Irish alternative and experimental poetry is much more visible a decade into the twenty-first century than it was at the century’s turn, when the debate about the status of the Irish avant-garde was being vigorously thrashed out on the pages of journals and internet forums. The inclusive survey offered in John Goodby’s Irish Poetry Since 1950: From Stillness into History (Manchester: Manchester University Press, 2000) was long overdue and has become the standard treatment of the period; central to his narrative was an indictment of the conservative critical orthodoxy. David Wheatley’s Dublin-based poetry journal Metre ran from 1995 to 2005, publishing lesser-known Irish poetry from the Republic and Northern Ireland alongside poems from more canonical writers of past and present, essays on L=A=N=G=U=A=G=E poetry, and special issues on American poetry, Central European poetry and the Irish Poetry Diaspora. In the pages of this journal Goodby, again, reviewed Douglas Oliver, Denise Riley and Iain Sinclair’s Penguin Modern Poets anthology and Sinclair’s Conductors of Chaos together with pamphlets from Maurice Scully and Randolph Healy under the heading ‘Who’s Afraid of Experimental Poetry?’. There the most pointed challenge was levelled at an English critical establishment, for its failure to recognise alternative poetries across the Irish Sea. Michael Smith was invited to edit Irish poetry’s ‘journal of record’, Poetry Ireland Review, from 2002-3, and in the following year David Butler offered succinct advice on ‘Where to Look for the Wild Honey’ in that publication. The interdisciplinary New Voices in Irish Criticism series from Dublin’s Four Courts Press (2000-2005) offered a refreshing breadth of critical and theoretical perspectives, in which Irish neo-avant-garde poetry was not overlooked. 

In the introduction to Vectors: New Poetics (San Jose: Writers Club Press, 2001)Robert Archambeau described poets like Healy and Joyce as “hostless”— without the backing of ‘powerful presses or university programs’. And whilst those support networks haven’t fully materialised, Joyce was elected member of Aosdána, the Irish affiliation of artists, in 2004, Maurice Scully in 2009. These poets have increasingly found accommodation online, in criticism and in anthologies, albeit an accommodation of “otherness”. The Dublin poet Billy Mills, who runs hardPressed poetry with his wife Catherine Walsh, a press devoted to experimental poetry from in and outside of Ireland (and named advisedly), is responsible for The Guardian’s Poster poems feature.But there is still a great distance to be travelled in terms of this poetry’s native representation. The Irish government’s distribution of Arts Council funds is implicated here, but so is the publishing and reviewing culture and the Academy in Ireland today.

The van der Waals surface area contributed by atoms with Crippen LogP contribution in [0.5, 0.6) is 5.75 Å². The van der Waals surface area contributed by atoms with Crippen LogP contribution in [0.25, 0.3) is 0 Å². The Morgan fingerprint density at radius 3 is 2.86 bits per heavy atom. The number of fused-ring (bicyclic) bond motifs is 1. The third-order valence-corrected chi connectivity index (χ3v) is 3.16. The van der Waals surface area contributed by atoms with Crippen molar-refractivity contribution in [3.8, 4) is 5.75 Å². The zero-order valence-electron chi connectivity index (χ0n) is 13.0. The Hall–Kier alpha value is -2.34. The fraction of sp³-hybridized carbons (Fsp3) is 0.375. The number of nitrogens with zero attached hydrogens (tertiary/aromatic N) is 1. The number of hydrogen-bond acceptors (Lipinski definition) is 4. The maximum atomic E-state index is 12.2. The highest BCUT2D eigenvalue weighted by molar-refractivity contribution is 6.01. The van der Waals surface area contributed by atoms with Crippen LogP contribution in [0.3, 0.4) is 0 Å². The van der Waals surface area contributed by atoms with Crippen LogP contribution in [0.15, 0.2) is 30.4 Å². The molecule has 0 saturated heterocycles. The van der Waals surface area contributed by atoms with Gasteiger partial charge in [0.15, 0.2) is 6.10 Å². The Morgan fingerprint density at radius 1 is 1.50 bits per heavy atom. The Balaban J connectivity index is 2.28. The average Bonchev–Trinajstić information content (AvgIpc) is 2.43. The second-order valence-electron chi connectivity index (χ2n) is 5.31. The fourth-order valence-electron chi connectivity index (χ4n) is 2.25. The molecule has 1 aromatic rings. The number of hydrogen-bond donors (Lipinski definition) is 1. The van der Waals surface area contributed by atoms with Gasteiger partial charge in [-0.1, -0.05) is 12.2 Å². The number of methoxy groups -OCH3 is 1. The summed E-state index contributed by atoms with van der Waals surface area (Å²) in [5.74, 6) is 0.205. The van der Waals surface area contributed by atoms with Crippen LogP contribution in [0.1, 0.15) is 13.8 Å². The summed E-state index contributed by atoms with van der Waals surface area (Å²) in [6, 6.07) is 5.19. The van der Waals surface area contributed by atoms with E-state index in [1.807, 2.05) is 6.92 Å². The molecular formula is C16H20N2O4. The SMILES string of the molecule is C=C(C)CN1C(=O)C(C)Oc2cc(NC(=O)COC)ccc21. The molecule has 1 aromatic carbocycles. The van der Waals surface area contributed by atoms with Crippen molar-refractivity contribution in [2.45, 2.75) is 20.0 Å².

Alex Davis at University College Cork has arguably done more than any critic in the British Isles to promote Irish modernist and avant-garde poetry. In no small part because of the work of graduate students and faculty in that institution, the city of Cork has become the nexus of Irish avant-garde energies. An international poetry conference organised by Romana Huk and held at the University of New Hampshire in 1996, Assembling Alternatives, brought together the poets who are treated in today’s criticism as a readymade avant-garde community; before the conference, some of them had not met. Following Assembling Alternatives,‘SoundEye’ festival for new and experimental art forms, co-founded by Trevor Joyce, has been held annually, in conjunction with a conference of alternative writing administered by Davis.

It is telling, however, that a book of the proceedings of the original New Hampshire conference, edited by Huk and published by the University of Wesleyan Press, is widely available, whilst a search for For the Birds: Proceedings of the First Cork Conference on New and Experimental Poetry (26 April 1997), edited by Harry Gilonis and tantalisingly footnoted by Davis himself and Robert Sheppard in The Poetry of Saying, is an infuriatingly circular process. Published by Mainstream Poetry Press in apparently paradoxical conjunction with Mills and Walsh’s hardPressed poetry and Joyce’s New Writers’ Press, the internet trails this book has blazed lead to a Stanford University library catalogue entry, to hollow Google Books and Open Library records, and u-turn to the Davis and Sheppard footnotes, before becoming lost in a torrent of ornithology. In fact, the only search results for the Mainstream Poetry Press refer back to this elusive book.